District leaders must abide by the rules for duty-free lunch entitlements for teachers, including allowing them to leave campus.
According to Attorney General opinion JM-481 (1986), a district may not require a teacher to remain on campus during their duty-free lunch break.
Texas Education Code (TEC) §21.405(a) entitles teachers and librarians to at least a 30-minute lunch period free from all duties and responsibilities connected with the instruction and supervision of students. While a school district may require a classroom teacher or librarian to supervise students during lunch due to a personnel shortage, extreme economic conditions, or an unavoidable or unforeseen circumstance, the assignment must be limited to one day in any school week.
Title 19 Texas Administrative Code (TAC) §153.1001 provides the following guidelines to determine what constitutes a personnel shortage, extreme economic conditions, or an unavoidable or unforeseen circumstance.
- A personnel shortage exists when, despite reasonable efforts of a school district to use nonteaching personnel or the assistance of community volunteers to supervise students during lunch, there are no other personnel available.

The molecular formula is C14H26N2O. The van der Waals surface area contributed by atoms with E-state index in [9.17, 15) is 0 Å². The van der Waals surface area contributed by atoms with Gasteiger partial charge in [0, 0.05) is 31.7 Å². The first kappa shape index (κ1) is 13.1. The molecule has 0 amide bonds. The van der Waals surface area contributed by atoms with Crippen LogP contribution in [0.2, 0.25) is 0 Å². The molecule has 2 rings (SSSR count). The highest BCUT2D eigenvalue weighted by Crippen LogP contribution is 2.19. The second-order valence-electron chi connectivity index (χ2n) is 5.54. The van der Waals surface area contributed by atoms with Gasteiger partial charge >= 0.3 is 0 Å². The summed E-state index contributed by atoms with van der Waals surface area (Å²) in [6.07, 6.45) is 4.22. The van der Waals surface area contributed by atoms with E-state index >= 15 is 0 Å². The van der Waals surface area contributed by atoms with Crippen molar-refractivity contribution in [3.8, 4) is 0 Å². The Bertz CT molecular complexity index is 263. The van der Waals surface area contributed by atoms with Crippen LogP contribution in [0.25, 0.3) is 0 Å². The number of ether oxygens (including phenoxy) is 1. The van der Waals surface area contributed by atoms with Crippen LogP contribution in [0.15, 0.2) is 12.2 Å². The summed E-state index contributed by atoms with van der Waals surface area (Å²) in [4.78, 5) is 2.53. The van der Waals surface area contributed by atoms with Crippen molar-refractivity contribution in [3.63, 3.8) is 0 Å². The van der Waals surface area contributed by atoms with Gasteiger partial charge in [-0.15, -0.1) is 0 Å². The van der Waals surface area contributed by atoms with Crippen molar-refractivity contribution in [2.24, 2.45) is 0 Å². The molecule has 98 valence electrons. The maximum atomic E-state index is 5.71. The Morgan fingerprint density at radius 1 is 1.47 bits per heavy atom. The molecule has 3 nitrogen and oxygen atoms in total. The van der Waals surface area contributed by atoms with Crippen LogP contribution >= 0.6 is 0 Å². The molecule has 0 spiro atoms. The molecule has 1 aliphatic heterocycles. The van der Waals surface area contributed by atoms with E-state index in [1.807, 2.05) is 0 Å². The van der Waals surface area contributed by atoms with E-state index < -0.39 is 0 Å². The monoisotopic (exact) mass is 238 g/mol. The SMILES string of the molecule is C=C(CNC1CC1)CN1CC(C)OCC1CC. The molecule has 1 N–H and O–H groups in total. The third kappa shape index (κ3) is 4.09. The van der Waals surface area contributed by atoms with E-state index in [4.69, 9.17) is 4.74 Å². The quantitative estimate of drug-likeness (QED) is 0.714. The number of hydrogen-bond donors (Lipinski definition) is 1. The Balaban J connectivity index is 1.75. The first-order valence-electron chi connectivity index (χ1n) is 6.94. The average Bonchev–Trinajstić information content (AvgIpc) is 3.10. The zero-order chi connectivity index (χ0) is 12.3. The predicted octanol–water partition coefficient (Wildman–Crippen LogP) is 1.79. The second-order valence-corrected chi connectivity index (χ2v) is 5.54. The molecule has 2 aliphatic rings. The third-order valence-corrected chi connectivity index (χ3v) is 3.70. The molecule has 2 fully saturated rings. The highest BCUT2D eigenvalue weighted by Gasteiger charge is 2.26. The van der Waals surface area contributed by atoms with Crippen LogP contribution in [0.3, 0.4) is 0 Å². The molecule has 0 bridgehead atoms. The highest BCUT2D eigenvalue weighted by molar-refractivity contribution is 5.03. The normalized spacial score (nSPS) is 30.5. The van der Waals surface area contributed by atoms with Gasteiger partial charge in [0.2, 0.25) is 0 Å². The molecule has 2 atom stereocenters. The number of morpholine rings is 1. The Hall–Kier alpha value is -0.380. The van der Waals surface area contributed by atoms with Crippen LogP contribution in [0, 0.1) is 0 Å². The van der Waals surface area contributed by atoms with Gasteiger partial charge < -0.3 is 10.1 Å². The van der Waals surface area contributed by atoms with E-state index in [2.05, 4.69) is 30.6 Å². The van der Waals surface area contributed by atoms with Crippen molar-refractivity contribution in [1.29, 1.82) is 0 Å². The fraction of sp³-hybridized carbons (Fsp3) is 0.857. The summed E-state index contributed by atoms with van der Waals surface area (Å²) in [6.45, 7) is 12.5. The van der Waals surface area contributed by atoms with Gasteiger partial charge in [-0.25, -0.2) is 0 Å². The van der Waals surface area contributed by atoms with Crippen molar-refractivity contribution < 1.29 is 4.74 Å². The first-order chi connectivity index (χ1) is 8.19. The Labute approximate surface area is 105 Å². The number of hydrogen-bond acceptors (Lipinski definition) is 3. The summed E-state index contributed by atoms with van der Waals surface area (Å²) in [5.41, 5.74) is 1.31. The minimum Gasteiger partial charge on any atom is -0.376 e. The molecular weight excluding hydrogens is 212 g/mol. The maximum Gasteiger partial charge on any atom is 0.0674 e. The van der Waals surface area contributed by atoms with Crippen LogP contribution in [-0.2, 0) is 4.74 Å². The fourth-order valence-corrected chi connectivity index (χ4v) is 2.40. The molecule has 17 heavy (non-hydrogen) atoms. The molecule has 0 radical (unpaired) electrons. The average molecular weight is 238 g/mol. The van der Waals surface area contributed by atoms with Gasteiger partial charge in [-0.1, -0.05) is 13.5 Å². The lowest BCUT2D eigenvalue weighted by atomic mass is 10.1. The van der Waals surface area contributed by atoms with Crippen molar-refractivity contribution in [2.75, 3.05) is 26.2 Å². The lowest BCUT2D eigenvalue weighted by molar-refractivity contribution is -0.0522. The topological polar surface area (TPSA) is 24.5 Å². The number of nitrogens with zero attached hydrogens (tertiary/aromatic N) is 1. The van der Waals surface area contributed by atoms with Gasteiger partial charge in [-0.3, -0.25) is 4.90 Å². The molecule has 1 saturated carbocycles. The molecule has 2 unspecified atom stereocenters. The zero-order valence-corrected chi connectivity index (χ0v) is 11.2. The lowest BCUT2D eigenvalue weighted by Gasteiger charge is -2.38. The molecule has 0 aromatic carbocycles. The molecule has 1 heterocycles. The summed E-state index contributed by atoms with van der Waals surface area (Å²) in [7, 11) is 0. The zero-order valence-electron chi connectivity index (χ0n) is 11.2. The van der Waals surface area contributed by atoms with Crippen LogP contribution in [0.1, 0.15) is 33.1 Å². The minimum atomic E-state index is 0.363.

- Extreme economic conditions exist when the percentage of a local tax increase, including any amounts necessary to implement this section, would place the district in jeopardy with respect to a potential tax roll-back election as provided in the Texas Property Tax Code, §26.08.
- Unavoidable or unforeseen circumstances exist when, due to illness, epidemic, or natural or man-made disaster, a school district is unable to find an individual to supervise students during lunch.
Additional information regarding regulatory requirements can be found in the HRX article Duty-free Lunch Entitlement.
Keith McLemore joined HR Services in 2015 and assists districts with compensation planning and development. He has 17 years of experience traveling the state supporting public education employees.
McLemore received a bachelor’s degree from Southwestern University and a master’s degree from Texas Tech University, both with a focus on research analysis and design. He is a SHRM-CP.
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